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- January 26, 2018 at 10:04 AM #96693mlittyMember
Does anyone have a good system for tracking release forms with video clips that span several projects over time?
I'm a videographer for a university. Part of my responsibilities are collecting and organizing a library of clips that we can use for various video projects. Up until now, we have not concerned ourselves with getting release forms from university students, faculty, and staff when shooting for university marketing videos.
Recently, last week, the creative department was told that we need to have release forms for photos and video clips we shoot. Not every single shot but generall speaking, any shot where individuals are easilly identifyable or prominent. For example, last night I shot a graduate level class for student/faculty interaction and I had the whole class sign release forms. Just from last night's shoot, I have over 30 clips of roughly fifteen students with various mixtures of students in each clip. I'll use those clips on several projects over the next few weeks and probably several more over the next year.
The forms won't be tied to a particular project and there are multiple forms for various clips so I can't put, for example, students' names in the filename of the clip. The forms are physical, so I can't dump them in the folder on the hard drive with the clips.
If Jane Doe challenges the use of her image in a marketing video, how can I track release forms so that I can go back through the archive/project and find the form that goes with the complaint?
I would tie the shoot name to the release files. For example: "Shoot name=Grad level student/faculty interact. 1/24/2018." This would be on a clap board or cardboard, shot at the beginning of the shoot so it becomes a permanent part of the video. Store all the clips from this shoot on your computer in one folder or on a data DVD.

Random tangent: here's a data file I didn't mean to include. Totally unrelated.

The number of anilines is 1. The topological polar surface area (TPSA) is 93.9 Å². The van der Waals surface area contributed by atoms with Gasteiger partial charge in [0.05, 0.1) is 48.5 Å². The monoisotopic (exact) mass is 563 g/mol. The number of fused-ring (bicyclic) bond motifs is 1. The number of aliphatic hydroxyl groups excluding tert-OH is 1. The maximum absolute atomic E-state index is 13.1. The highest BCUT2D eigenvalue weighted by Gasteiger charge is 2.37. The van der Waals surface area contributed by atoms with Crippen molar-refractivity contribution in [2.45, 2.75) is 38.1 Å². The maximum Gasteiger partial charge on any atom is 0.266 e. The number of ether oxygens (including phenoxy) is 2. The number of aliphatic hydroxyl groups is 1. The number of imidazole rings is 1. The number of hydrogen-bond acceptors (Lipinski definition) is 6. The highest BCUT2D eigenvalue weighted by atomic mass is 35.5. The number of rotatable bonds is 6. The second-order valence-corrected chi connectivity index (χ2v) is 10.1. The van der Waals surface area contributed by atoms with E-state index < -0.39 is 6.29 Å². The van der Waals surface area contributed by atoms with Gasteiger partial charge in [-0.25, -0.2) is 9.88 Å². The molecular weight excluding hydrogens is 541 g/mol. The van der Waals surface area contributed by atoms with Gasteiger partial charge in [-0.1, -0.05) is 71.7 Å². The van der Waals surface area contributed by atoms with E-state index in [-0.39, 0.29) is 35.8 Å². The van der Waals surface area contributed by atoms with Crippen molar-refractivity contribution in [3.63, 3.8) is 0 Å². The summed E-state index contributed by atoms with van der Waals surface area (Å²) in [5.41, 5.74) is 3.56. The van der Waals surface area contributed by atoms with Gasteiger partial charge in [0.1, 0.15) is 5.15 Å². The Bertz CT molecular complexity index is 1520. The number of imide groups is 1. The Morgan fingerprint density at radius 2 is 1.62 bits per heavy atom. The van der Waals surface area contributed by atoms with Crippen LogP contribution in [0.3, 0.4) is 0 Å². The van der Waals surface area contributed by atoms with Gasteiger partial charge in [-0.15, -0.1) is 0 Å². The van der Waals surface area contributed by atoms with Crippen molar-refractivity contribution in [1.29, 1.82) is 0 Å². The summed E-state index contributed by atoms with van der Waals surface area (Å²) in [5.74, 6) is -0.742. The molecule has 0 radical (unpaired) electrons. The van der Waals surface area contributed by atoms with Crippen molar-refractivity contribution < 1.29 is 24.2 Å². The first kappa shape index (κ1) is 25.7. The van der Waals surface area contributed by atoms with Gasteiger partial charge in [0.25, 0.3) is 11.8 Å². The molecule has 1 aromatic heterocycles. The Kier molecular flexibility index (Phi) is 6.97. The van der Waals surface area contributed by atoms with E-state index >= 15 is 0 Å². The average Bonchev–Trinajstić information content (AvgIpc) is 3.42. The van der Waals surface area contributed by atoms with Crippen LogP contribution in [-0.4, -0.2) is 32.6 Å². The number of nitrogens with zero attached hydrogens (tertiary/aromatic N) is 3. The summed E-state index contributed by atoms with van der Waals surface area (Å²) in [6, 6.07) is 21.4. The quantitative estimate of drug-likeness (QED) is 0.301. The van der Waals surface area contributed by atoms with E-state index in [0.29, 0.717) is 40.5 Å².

Collect all the release forms, scan them and put them into a folder on the computer called "Grad level student/faculty, etc." Linking the two when you need to use a video clip from the Grad level shoot shouldn't be difficult. After scanning, store the release forms in a filing cabinate if its necessary to keep them.
If Jane Doe challenges the use of her image you need only look to where the clip came from and check the appropriate release form folder on your computer.
One procedure that can reduce the record keeping considerably is to ask all the students who do not want their image recorded to sit together in a part of the room that you can avoid while shooting. You should also announce to the class that they are about to be recorded on video and that anyone who doesn't want their image recorded should move to this safe area. Make this announcement with the camera running so there can be no debate at a later date.
The biggest problem, as I see it, is that you're going to be constantly looking over your shoulder; i.e., you'll always be wondering "Is this student who's picture I'm about to use actually represented by a release form?" And there may be no way to confirm or avoid this, given that you're taping in a very public environment with a constant ebb and flow of students, faculty and staff. You can only do your best.
Given the variety of uses to which you propose using this video material I would certainly want my legal department involved in drawing up the release form, and I'd want solid answers to questions such as whether you need releases from students incidently recorded while passing from one class to another, for example, or incidently recorded at a sporting event. How public are public places at the institution and to what degree does an expectation of privacy exist? The legal aspects of all of this are not trivial.
Super with a huge department, but don't universities and colleges have this covered in their learning agreements? My old college certainly did. Granting the college Corporation the right to use images collected during college activities. It also 'collected' the rights to any staff and student creations that were created as part of their course or work. This started when video evidence became essential for accurate grading and verification. The only exceptions were when a student has a protection order in force where their likeness was protected by the courts. This just meant blobbing a few faces out. How on earth will you cope with any big event – theatre, music, sports, etc? Release forms are fine for the public, but students???? Sounds like someboidy has misunderstood the requirements here. It isn't just the 30 release forms, it's what happens with one person who says no when asked. A folder of clips all cleared is one thing, but how about an edit in 4 years time when none of the staff can identify which person is John Smith who said NO! You have a mamoth clerical headache in the making. With 30 people – how do you actually identify them for the records. You are bound to end up with 31 identifiable faces and only 30 names and this will wreck your system. Management of this could well end up as a full time job for multiple people if it is to be accurate and efficient.